This text has been published in Perspectives Southeastern Europe #5: Right to the City, published by Heinrich-Böll-Stiftung Southeastern Europe (Belgrade, Sarajevo – June 2017). A PDF version is available.
It is the 25th of November 2016, a chilly but sunny day in Rotterdam. This morning the telephone keeps ringing. And within hours, the first journalist arrives, glancing around somewhat puzzled at the activity around the rundown buildings. We are at City in the Making (Stad in de Maak), an initiative aiming to bring defunct buildings into a collective “pool”, to provide for affordable living and working.
by: STEALTH.unlimited (Ana Džokić and Marc Neelen)
The previous evening, City in the Making was awarded a prestigious award for its activities. And with that, our previously low-key work suddenly had hit the limelight. The award is given for a “ground breaking temporary use of empty real estate”. We explain to the journalist how it all started around a set of twin buildings that, in the aftermath of the 2008 economic crisis, had become “toxic assets” for their owner – a housing corporation, operating 45,000 social rental apartments in the city. Too bad to use and too expensive to fix, this set of centrally located buildings suddenly lost their economic relevance for the owner and risked being boarded-up for the next decade. Crucially, at the same time, there was a pressing need for cheap living and working space in the city, which would require such buildings to remain open and available.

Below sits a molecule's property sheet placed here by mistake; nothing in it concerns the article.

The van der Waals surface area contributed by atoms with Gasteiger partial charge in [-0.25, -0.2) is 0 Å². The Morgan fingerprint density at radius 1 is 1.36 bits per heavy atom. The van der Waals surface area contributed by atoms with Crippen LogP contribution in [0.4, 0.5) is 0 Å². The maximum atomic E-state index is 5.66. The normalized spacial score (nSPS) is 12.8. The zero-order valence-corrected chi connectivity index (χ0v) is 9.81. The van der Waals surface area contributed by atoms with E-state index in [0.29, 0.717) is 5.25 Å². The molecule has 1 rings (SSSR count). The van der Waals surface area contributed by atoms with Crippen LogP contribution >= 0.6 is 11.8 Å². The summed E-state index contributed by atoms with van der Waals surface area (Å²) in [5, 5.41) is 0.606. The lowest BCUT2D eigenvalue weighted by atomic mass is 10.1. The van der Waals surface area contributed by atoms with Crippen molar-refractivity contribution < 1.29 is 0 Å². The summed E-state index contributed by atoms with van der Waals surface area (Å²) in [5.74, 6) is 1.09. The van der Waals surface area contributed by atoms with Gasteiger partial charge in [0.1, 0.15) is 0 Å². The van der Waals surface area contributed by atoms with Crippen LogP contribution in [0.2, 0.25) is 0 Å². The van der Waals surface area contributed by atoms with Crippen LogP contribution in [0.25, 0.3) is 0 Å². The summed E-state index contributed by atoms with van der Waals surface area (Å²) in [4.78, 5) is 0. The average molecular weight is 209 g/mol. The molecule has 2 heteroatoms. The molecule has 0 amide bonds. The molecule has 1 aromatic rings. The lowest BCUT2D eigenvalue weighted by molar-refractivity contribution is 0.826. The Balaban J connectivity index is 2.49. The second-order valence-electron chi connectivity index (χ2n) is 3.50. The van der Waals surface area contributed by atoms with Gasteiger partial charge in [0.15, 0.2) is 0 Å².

This contradiction triggered a small group of people to start City in the Making. In 2013, after intense negotiations, we reached an agreement with the owner, who transferred the right of use for a period of 10 years, free of charge. And what started as a mere test to see if these neglected buildings could be opened again, has slowly but steadily grown to a “pool” of seven buildings, which provide apartments and workspace for 35 people. While taking the journalist through the ground-floor workshops, we explain that providing cheap space in buildings that are at our temporary disposal has become less of challenge. Instead, the key is to let these buildings become the sites of self-reliant and self-governing communities, by taking property out of the real-estate market and transferring them to collective ownership and governance. In essence: turning them into urban commons.
Stepping out of the market